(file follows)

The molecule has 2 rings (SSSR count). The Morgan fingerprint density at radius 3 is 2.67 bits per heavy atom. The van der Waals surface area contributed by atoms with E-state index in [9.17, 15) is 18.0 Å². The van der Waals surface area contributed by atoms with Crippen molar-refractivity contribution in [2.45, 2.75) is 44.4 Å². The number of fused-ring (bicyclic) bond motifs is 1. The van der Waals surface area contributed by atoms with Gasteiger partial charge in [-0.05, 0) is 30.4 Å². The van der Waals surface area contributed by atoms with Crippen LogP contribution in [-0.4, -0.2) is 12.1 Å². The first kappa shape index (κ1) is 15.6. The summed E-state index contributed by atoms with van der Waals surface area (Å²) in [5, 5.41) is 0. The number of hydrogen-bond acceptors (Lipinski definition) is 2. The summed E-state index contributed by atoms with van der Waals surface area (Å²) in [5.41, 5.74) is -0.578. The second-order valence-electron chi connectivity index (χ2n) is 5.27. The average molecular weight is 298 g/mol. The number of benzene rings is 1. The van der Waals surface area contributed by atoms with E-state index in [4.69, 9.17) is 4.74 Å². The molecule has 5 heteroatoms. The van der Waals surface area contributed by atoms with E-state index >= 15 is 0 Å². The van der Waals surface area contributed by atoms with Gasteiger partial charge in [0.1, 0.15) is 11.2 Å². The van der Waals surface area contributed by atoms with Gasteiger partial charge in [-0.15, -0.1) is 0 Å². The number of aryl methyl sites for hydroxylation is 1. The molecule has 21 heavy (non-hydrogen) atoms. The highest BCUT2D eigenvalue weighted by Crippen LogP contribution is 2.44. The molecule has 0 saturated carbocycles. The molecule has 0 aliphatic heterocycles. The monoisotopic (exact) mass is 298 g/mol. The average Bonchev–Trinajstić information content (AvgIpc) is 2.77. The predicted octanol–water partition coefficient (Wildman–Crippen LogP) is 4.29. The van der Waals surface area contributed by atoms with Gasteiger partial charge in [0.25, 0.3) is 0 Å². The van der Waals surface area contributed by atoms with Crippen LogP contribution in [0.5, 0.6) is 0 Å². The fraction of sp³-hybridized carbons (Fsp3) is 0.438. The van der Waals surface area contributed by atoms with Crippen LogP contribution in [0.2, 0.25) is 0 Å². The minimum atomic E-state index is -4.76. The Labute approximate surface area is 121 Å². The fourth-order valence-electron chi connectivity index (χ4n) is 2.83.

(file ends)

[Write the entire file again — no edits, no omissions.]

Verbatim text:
The molecule has 2 rings (SSSR count). The Morgan fingerprint density at radius 3 is 2.67 bits per heavy atom. The van der Waals surface area contributed by atoms with E-state index in [9.17, 15) is 18.0 Å². The van der Waals surface area contributed by atoms with Crippen molar-refractivity contribution in [2.45, 2.75) is 44.4 Å². The number of fused-ring (bicyclic) bond motifs is 1. The van der Waals surface area contributed by atoms with Gasteiger partial charge in [-0.05, 0) is 30.4 Å². The van der Waals surface area contributed by atoms with Crippen LogP contribution in [-0.4, -0.2) is 12.1 Å². The first kappa shape index (κ1) is 15.6. The summed E-state index contributed by atoms with van der Waals surface area (Å²) in [5, 5.41) is 0. The number of hydrogen-bond acceptors (Lipinski definition) is 2. The summed E-state index contributed by atoms with van der Waals surface area (Å²) in [5.41, 5.74) is -0.578. The second-order valence-electron chi connectivity index (χ2n) is 5.27. The average molecular weight is 298 g/mol. The number of benzene rings is 1. The van der Waals surface area contributed by atoms with E-state index in [4.69, 9.17) is 4.74 Å². The molecule has 5 heteroatoms. The van der Waals surface area contributed by atoms with E-state index >= 15 is 0 Å². The van der Waals surface area contributed by atoms with Gasteiger partial charge in [0.1, 0.15) is 11.2 Å². The van der Waals surface area contributed by atoms with Gasteiger partial charge in [-0.15, -0.1) is 0 Å². The number of aryl methyl sites for hydroxylation is 1. The molecule has 21 heavy (non-hydrogen) atoms. The highest BCUT2D eigenvalue weighted by Crippen LogP contribution is 2.44. The molecule has 0 saturated carbocycles. The molecule has 0 aliphatic heterocycles. The monoisotopic (exact) mass is 298 g/mol. The average Bonchev–Trinajstić information content (AvgIpc) is 2.77. The predicted octanol–water partition coefficient (Wildman–Crippen LogP) is 4.29. The van der Waals surface area contributed by atoms with Gasteiger partial charge in [0.25, 0.3) is 0 Å². The van der Waals surface area contributed by atoms with Crippen LogP contribution in [0.5, 0.6) is 0 Å². The fraction of sp³-hybridized carbons (Fsp3) is 0.438. The van der Waals surface area contributed by atoms with Crippen LogP contribution in [0.2, 0.25) is 0 Å². The minimum atomic E-state index is -4.76. The Labute approximate surface area is 121 Å². The fourth-order valence-electron chi connectivity index (χ4n) is 2.83.